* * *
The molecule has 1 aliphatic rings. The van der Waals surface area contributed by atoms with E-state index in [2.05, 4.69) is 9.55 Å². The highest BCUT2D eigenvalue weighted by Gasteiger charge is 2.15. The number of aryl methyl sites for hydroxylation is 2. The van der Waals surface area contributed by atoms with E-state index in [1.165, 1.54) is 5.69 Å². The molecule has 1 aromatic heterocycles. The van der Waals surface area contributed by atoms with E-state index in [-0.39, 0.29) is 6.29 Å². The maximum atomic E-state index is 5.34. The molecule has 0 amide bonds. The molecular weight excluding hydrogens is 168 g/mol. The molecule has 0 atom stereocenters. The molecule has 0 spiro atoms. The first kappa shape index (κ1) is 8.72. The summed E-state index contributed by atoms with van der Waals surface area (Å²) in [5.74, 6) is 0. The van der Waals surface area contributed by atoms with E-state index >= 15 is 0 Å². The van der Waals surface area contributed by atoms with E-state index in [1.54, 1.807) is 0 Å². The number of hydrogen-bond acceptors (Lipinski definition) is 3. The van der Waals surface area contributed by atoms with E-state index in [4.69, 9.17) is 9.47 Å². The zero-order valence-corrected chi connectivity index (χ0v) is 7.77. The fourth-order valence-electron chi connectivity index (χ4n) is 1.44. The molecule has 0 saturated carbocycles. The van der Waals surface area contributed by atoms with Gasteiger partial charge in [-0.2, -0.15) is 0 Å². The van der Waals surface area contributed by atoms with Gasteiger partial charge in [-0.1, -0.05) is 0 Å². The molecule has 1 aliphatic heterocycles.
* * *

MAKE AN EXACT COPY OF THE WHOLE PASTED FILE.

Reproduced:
The molecule has 1 aliphatic rings. The van der Waals surface area contributed by atoms with E-state index in [2.05, 4.69) is 9.55 Å². The highest BCUT2D eigenvalue weighted by Gasteiger charge is 2.15. The number of aryl methyl sites for hydroxylation is 2. The van der Waals surface area contributed by atoms with E-state index in [1.165, 1.54) is 5.69 Å². The molecule has 1 aromatic heterocycles. The van der Waals surface area contributed by atoms with E-state index in [-0.39, 0.29) is 6.29 Å². The maximum atomic E-state index is 5.34. The molecule has 0 amide bonds. The molecular weight excluding hydrogens is 168 g/mol. The molecule has 0 atom stereocenters. The molecule has 0 spiro atoms. The first kappa shape index (κ1) is 8.72. The summed E-state index contributed by atoms with van der Waals surface area (Å²) in [5.74, 6) is 0. The van der Waals surface area contributed by atoms with E-state index >= 15 is 0 Å². The van der Waals surface area contributed by atoms with E-state index in [1.54, 1.807) is 0 Å². The number of hydrogen-bond acceptors (Lipinski definition) is 3. The van der Waals surface area contributed by atoms with E-state index in [4.69, 9.17) is 9.47 Å². The zero-order valence-corrected chi connectivity index (χ0v) is 7.77. The fourth-order valence-electron chi connectivity index (χ4n) is 1.44. The molecule has 0 saturated carbocycles. The van der Waals surface area contributed by atoms with Gasteiger partial charge in [-0.2, -0.15) is 0 Å². The van der Waals surface area contributed by atoms with Gasteiger partial charge in [-0.1, -0.05) is 0 Å². The molecule has 1 aliphatic heterocycles.